A photo essay
Can creative placemaking — the process of engaging local residents in reimagining community spaces for the public good, with an emphasis on arts and cultural activities — help improve public safety? The research literature is limited, but organizations like the Urban Institute and Local Initiatives Support Corporation are encouraged by the potential. In Creative Placemaking and Community Safety, researchers from Urban argue that by deepening civic engagement, creative placemaking can help build collective efficacy and reduce crime.
Brownsville, Brooklyn, offers a significant test of the theory. It is a neighborhood with a reputation for toughness (“Never ran, never will” is the community’s unofficial motto). It is also a place with substantial challenges, including high rates of incarceration and low levels of trust in law enforcement.
The Brownsville Community Justice Center is a multifaceted effort to address these issues. This includes a significant investment in creative placemaking, with the help of area young people. To get a better sense of what this looks like in practice, we asked the Brownsville Community Justice Center to provide us with a snapshot of this work through the eyes of participants in the process.
The practice of “placekeeping” — creating inviting public spaces that will attract people out of their homes — is at the heart of this strategy. The Justice Center’s placekeeping work is led by young people from the neighborhood, providing them with an opportunity to become leaders, learn new skills and have a positive impact on their community. The following photo essay offers highlights of this work, with commentary from participants compiled by Alexis Takahashi, the coordinator of transformative initiatives at the Brownsville Community Justice Center.
From left: Chanel Perkins, Askyla Bennett-Banks, Asia Selby and Xander Singleton of the Brownsville Youth Leadership Council. The council engages local young people in improving safety through community service, peer-to-peer mentorship and other activities. Selby: “Brownsville is a community where people grow up way earlier than their age. That’s why we need to start the healing at a young age. We have to pave a new path other than this path of trauma.”
Community murals like this one near Belmont Avenue have brought color and vision to neighborhood walls. Bennett-Banks: “Brownsville is unlike any other community because I could walk outside right now and probably know 50 people just walking down the street. That makes me feel like, all right, this is my hood. I feel safe here most of the time. I feel good here. This is a good place to be, and it’s not as bad as everybody makes it seem. I feel like our challenges are the obstacles to being completely united and working together to elevate the community as a whole. Everyone wants to be on top. Nobody wants to move up together.”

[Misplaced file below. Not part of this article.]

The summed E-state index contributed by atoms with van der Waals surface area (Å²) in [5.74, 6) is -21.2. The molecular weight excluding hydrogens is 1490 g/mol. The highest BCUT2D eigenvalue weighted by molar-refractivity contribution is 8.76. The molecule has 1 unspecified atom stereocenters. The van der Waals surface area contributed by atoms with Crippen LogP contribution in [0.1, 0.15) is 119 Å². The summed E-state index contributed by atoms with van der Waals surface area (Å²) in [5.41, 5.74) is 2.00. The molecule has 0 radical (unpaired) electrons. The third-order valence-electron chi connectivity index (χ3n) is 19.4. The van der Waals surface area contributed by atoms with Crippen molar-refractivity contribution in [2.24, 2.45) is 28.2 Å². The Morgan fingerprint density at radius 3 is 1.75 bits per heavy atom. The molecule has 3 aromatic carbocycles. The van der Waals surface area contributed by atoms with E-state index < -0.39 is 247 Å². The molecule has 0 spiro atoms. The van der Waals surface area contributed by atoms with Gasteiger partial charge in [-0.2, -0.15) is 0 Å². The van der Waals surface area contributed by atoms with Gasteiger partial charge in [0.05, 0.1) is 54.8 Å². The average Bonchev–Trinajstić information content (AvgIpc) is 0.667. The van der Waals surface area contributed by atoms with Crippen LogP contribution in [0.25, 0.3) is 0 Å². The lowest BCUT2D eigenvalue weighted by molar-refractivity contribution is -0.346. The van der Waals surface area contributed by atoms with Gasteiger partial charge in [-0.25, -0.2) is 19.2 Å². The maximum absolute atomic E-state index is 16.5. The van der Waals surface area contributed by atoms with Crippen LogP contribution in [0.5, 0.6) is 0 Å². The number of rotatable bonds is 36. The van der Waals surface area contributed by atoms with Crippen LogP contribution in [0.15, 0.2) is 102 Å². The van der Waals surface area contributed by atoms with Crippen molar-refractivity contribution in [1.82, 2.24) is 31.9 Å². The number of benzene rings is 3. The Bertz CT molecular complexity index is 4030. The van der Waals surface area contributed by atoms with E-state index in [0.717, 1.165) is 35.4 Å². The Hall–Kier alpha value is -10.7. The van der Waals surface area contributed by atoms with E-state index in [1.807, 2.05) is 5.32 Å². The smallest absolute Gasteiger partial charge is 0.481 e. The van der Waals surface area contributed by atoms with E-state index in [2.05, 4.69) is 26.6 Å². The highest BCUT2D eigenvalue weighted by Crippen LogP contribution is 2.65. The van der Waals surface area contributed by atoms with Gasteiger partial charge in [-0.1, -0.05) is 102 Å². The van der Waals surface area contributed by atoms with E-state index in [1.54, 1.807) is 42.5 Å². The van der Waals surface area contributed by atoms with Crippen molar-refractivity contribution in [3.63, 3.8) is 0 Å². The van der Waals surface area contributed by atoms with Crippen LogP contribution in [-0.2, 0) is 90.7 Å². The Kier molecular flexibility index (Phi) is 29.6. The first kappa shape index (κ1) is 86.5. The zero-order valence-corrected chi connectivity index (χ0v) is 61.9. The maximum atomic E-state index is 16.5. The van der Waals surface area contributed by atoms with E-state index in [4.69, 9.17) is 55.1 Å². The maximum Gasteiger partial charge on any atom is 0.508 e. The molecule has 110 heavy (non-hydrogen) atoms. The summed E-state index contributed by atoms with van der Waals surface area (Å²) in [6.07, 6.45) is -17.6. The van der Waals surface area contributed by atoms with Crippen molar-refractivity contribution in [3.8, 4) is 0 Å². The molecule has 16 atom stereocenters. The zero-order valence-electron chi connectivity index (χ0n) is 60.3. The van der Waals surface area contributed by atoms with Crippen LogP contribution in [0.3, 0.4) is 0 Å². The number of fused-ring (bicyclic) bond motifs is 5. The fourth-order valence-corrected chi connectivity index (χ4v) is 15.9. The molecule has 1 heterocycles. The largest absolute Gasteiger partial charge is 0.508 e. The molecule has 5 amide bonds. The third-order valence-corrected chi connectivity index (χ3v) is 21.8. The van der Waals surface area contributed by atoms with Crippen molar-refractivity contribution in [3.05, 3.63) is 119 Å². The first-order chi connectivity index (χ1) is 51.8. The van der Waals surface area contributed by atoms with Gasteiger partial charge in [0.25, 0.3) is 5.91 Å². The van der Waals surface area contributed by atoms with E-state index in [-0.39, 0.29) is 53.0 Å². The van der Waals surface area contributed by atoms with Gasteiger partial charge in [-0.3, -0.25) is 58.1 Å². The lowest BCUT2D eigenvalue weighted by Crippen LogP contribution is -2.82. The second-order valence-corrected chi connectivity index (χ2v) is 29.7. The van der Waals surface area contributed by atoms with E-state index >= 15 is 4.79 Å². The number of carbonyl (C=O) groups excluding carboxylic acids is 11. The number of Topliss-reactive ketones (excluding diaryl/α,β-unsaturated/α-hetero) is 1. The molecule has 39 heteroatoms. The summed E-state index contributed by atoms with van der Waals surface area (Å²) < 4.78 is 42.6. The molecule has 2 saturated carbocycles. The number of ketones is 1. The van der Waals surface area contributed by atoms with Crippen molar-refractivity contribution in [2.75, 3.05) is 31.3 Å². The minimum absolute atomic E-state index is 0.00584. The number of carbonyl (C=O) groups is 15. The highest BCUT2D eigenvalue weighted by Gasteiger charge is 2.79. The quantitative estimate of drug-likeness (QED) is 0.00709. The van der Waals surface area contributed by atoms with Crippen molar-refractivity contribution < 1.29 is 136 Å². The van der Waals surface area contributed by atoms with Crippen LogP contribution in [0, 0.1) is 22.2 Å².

The Marcus Garvey Youth Clubhouse is a converted shipping container that now serves as a youth community space. Perkins: “I think one of the good examples of placekeeping is the Marcus Garvey Clubhouse. Before, nobody really wanted to go there. I would walk past, but now that’s one of the safe places for that corner of the neighborhood. People know that they can go there, be safe, nobody’s going to do anything to them.”
Singleton: “Another example of placekeeping in Brownsville is Osborn Plaza. That space used to be a dead-end parking lot, and the entire block used to have a high crime rate. The Brownsville Community Justice Center put a mural up, brought in chairs, tables and space for you to sit, a place for you to charge your phone. We made it a space for everyone to come to, so it’s not associated with crime and negative things anymore.”
Asia Selby stands outside of a mobile healing unit known as the Release and Restore Room. Selby: “We made the Release and Restore Room very comfortable. A lot of times when you’re stressed, you just need to relax. We have weighted beanbags for people to play on. We worked on colors, we worked on fabrics; we have cushioned walls. At one event on Osborn Plaza, we had the Release and Restore Room and a telephone with little sticky notes where we wanted kids to write down how they were feeling or speak into the phone as if they’re in another world. There was this kid who came off as quiet, but we interacted with him, and he opened up and had a lot to say. The mother said, ‘My kid doesn’t interact so much,’ but the kid said and wrote a lot.”
Children’s book author Danielle Fairbairn-Bland reads at one of the Watkins Plaza Open Streets Activations, which occur throughout the summer. Perkins: “We grow up learning don’t talk to strangers, but with the healing activations, it helps show people that sometimes strangers, especially in your neighborhood, are just friends you haven’t met yet.”
The City Game